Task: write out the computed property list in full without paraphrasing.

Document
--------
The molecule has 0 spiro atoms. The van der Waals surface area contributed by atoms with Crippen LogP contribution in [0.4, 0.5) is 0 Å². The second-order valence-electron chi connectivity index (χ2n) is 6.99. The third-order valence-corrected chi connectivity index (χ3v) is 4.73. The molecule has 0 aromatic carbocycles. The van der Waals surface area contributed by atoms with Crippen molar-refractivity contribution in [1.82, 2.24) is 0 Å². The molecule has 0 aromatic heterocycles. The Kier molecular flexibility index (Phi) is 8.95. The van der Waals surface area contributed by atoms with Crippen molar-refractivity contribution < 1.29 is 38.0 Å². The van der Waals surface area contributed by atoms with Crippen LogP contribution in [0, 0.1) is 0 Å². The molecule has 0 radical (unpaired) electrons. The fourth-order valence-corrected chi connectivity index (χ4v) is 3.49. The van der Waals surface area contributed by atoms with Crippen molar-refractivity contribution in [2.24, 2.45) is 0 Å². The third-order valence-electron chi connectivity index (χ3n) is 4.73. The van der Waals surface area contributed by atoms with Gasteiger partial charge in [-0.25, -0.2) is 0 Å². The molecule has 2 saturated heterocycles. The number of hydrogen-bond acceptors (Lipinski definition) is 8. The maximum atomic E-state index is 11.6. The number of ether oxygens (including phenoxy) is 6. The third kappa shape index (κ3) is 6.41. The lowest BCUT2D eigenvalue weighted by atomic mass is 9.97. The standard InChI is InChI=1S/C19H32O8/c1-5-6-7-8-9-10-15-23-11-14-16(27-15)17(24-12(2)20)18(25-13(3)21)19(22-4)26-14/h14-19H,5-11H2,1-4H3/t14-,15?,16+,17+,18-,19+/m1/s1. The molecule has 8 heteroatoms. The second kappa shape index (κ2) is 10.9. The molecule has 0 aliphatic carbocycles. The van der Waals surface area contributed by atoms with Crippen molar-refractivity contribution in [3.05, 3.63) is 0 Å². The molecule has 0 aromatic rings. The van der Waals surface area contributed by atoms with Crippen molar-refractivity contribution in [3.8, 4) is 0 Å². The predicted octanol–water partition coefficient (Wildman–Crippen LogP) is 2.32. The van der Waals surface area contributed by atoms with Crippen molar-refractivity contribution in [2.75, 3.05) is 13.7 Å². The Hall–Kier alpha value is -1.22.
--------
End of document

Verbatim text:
The molecule has 0 spiro atoms. The van der Waals surface area contributed by atoms with Crippen LogP contribution in [0.4, 0.5) is 0 Å². The second-order valence-electron chi connectivity index (χ2n) is 6.99. The third-order valence-corrected chi connectivity index (χ3v) is 4.73. The molecule has 0 aromatic carbocycles. The van der Waals surface area contributed by atoms with Crippen molar-refractivity contribution in [1.82, 2.24) is 0 Å². The molecule has 0 aromatic heterocycles. The Kier molecular flexibility index (Phi) is 8.95. The van der Waals surface area contributed by atoms with Crippen molar-refractivity contribution < 1.29 is 38.0 Å². The van der Waals surface area contributed by atoms with Crippen LogP contribution in [0, 0.1) is 0 Å². The molecule has 0 radical (unpaired) electrons. The fourth-order valence-corrected chi connectivity index (χ4v) is 3.49. The van der Waals surface area contributed by atoms with Crippen molar-refractivity contribution in [2.24, 2.45) is 0 Å². The third-order valence-electron chi connectivity index (χ3n) is 4.73. The van der Waals surface area contributed by atoms with Gasteiger partial charge in [-0.25, -0.2) is 0 Å². The molecule has 2 saturated heterocycles. The number of hydrogen-bond acceptors (Lipinski definition) is 8. The maximum atomic E-state index is 11.6. The number of ether oxygens (including phenoxy) is 6. The third kappa shape index (κ3) is 6.41. The lowest BCUT2D eigenvalue weighted by atomic mass is 9.97. The standard InChI is InChI=1S/C19H32O8/c1-5-6-7-8-9-10-15-23-11-14-16(27-15)17(24-12(2)20)18(25-13(3)21)19(22-4)26-14/h14-19H,5-11H2,1-4H3/t14-,15?,16+,17+,18-,19+/m1/s1. The molecule has 8 heteroatoms. The second kappa shape index (κ2) is 10.9. The molecule has 0 aliphatic carbocycles. The van der Waals surface area contributed by atoms with Crippen molar-refractivity contribution in [3.05, 3.63) is 0 Å². The molecule has 0 aromatic rings. The van der Waals surface area contributed by atoms with Crippen molar-refractivity contribution in [3.8, 4) is 0 Å². The predicted octanol–water partition coefficient (Wildman–Crippen LogP) is 2.32. The van der Waals surface area contributed by atoms with Crippen molar-refractivity contribution in [2.75, 3.05) is 13.7 Å². The Hall–Kier alpha value is -1.22.